The Museums of Amsterdam: Van Gogh + Foam

The Van Gogh and Foam museum are arguably my two favorite museums that I have visited so far in Amsterdam. The only thing that I do not like about them is that you are not allowed to take photos inside. I suppose this is a personal preference but I just love photos of museums and really hate it when you can’t take any! So I am sorry, this is a photoless post. :(


I think what made me love this museum so much is the fact that you really get to know Van Gogh. Instead of having snippets of so many artists works like most museums, you are able to fully learn about his life and art. By the end of my tour I felt like I really understood him as an artist and was that much more appreciative of his work. The way they ordered his work is also very well done. You start at his earliest art and then eventually get to right before his death so you can really see his growth as an artist and how he developed his famous style.

When I first visited I wasn’t sure if the museum would only show Van Gogh’s work but I now know that this is not the case. They also show other artists work from Van Gogh’s time that he was either friends with or looked up to for inspiration. So you really get a full understanding of what the art world was interested in at the time. They also have multiple letters that he sent to friends and family that you can listen to on recording.

I’ll be heading back to this museum in a couple of weeks to see it with Sean and I don’t even mind. I’m not sure how to fully describe my experience in this museum except to say that it was satisfying.


Foam is a photography museum so if you are not super interested in the medium then it may not resonate as much with you as it did with me. Upon entering the gallery I immediately realized how much I missed and love photography. I mean I take photos all the time, but I don’t really take care with them. I just snap whatever. Visiting Foam really made me want start taking photography more seriously again.

When I went they had exhibitions by Broomberg & Chanarin, Geert Goiris, and Regine Peterson. To be honest I really enjoyed all of them. They were very different from one another so it was nice to see a broad range of what photography can be.

I am definitely looking forward to going back when they change around their space.

What are some of your favorite museums to visit?

Until next time x


Ellipsis: UBCO Grad Show

1Last weekend Christine and I decided to venture out of the house to go see the UBCO fine arts grad shoe, Ellipsis. It was interesting to see what kind of art the students were making since Christine and Stacy’s grad shows a few years back and to see how its changed. DSC_0022DSC_0012The above artwork was our favorite of the entire show. I love how realistic the oil looks dripping over the womens body. DSC_0004 DSC_0008The show was fun however, a lot of the art we didn’t actually enjoy. Some had interesting concepts while others were just a big no. Most of the pieces seemed to be lacking something to push it to where it needed to go.  DSC_0014 DSC_0021It will be interesting to see how the 4th year students change again next year and what concepts they come up with. For the past couple of years we have missed this show, and I plan to change that starting with this year.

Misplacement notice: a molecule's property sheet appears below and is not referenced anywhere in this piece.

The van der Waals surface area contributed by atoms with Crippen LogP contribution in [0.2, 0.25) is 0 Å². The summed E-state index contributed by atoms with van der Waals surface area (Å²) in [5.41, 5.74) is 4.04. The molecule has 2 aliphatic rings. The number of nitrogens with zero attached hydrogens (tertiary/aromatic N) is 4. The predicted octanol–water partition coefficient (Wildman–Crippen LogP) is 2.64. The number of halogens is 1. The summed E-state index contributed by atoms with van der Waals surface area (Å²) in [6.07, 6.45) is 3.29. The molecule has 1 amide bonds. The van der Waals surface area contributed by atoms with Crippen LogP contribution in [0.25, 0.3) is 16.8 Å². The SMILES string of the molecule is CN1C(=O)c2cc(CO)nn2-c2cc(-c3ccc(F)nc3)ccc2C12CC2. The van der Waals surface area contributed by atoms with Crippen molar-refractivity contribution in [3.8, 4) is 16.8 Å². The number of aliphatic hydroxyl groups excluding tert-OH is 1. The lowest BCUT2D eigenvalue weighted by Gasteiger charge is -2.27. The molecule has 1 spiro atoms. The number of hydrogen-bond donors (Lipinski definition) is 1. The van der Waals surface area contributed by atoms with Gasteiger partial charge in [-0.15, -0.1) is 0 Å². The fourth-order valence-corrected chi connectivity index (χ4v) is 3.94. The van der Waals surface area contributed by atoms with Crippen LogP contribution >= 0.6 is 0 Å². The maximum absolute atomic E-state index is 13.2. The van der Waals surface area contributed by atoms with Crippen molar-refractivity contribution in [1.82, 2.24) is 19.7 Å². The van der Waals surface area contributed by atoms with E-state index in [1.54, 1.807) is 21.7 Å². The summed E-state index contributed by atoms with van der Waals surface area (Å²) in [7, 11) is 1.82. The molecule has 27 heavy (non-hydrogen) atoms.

Finding inspiration: Rothko

Mark Rothko is one of my favorite artists of all time. To me, his paintings give out so much emotion and depth, all depending on what colors he used and how vibrant they are.

I had the pleasure of seeing one of his paintings up close and personal at an art museum in San Fransisco a few years ago. I was actually quite ecstatic to be able to see one in person, which now seems rather ridiculous, but I just love his work so much! There was a bench in front of the painting and I remember just sitting in front and staring at it for long minutes. My eldest sister (an artists herself) asked me what emotion I felt from it and really it was just as though it was making you try to remember something. Like your memory had gone cloudy thus you forgot something important. And underneath all that was a deep sadness.

I enjoy art because you can and do feel such emotions as these emitting from them. Often its better then using words themselves. I don’t think I will ever fully be able to describe what emotions I feel from art simply because emotions are too complicated.

“I’m not an abstractionist. I’m not interested in the relationship of color or form or anything else. I’m interested only in expressing basic human emotions: tragedy, ecstasy, doom, and so on.” – Mark Rothko